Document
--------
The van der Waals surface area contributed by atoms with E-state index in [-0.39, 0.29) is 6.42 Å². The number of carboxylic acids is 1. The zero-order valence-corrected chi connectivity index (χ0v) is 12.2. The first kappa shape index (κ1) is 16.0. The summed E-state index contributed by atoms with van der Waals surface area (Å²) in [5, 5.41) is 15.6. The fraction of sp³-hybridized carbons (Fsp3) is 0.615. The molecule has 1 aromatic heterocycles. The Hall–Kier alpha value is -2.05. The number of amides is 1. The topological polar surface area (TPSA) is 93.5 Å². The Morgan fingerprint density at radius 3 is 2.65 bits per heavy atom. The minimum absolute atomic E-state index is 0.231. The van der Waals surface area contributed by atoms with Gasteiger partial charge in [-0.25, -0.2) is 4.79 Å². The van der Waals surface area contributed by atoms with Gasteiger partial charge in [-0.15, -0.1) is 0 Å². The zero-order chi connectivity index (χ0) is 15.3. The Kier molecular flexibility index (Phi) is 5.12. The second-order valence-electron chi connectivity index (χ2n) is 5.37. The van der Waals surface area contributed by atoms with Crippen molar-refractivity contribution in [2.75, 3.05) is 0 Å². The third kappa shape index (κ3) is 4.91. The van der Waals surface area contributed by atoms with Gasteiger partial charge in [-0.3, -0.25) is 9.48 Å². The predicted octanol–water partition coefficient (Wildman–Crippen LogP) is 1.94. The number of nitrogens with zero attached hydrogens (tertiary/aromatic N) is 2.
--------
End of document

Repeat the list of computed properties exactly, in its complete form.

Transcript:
The van der Waals surface area contributed by atoms with E-state index in [-0.39, 0.29) is 6.42 Å². The number of carboxylic acids is 1. The zero-order valence-corrected chi connectivity index (χ0v) is 12.2. The first kappa shape index (κ1) is 16.0. The summed E-state index contributed by atoms with van der Waals surface area (Å²) in [5, 5.41) is 15.6. The fraction of sp³-hybridized carbons (Fsp3) is 0.615. The molecule has 1 aromatic heterocycles. The Hall–Kier alpha value is -2.05. The number of amides is 1. The topological polar surface area (TPSA) is 93.5 Å². The Morgan fingerprint density at radius 3 is 2.65 bits per heavy atom. The minimum absolute atomic E-state index is 0.231. The van der Waals surface area contributed by atoms with Gasteiger partial charge in [-0.25, -0.2) is 4.79 Å². The van der Waals surface area contributed by atoms with Gasteiger partial charge in [-0.15, -0.1) is 0 Å². The zero-order chi connectivity index (χ0) is 15.3. The Kier molecular flexibility index (Phi) is 5.12. The second-order valence-electron chi connectivity index (χ2n) is 5.37. The van der Waals surface area contributed by atoms with Crippen molar-refractivity contribution in [2.75, 3.05) is 0 Å². The third kappa shape index (κ3) is 4.91. The van der Waals surface area contributed by atoms with Gasteiger partial charge in [-0.3, -0.25) is 9.48 Å². The predicted octanol–water partition coefficient (Wildman–Crippen LogP) is 1.94. The number of nitrogens with zero attached hydrogens (tertiary/aromatic N) is 2.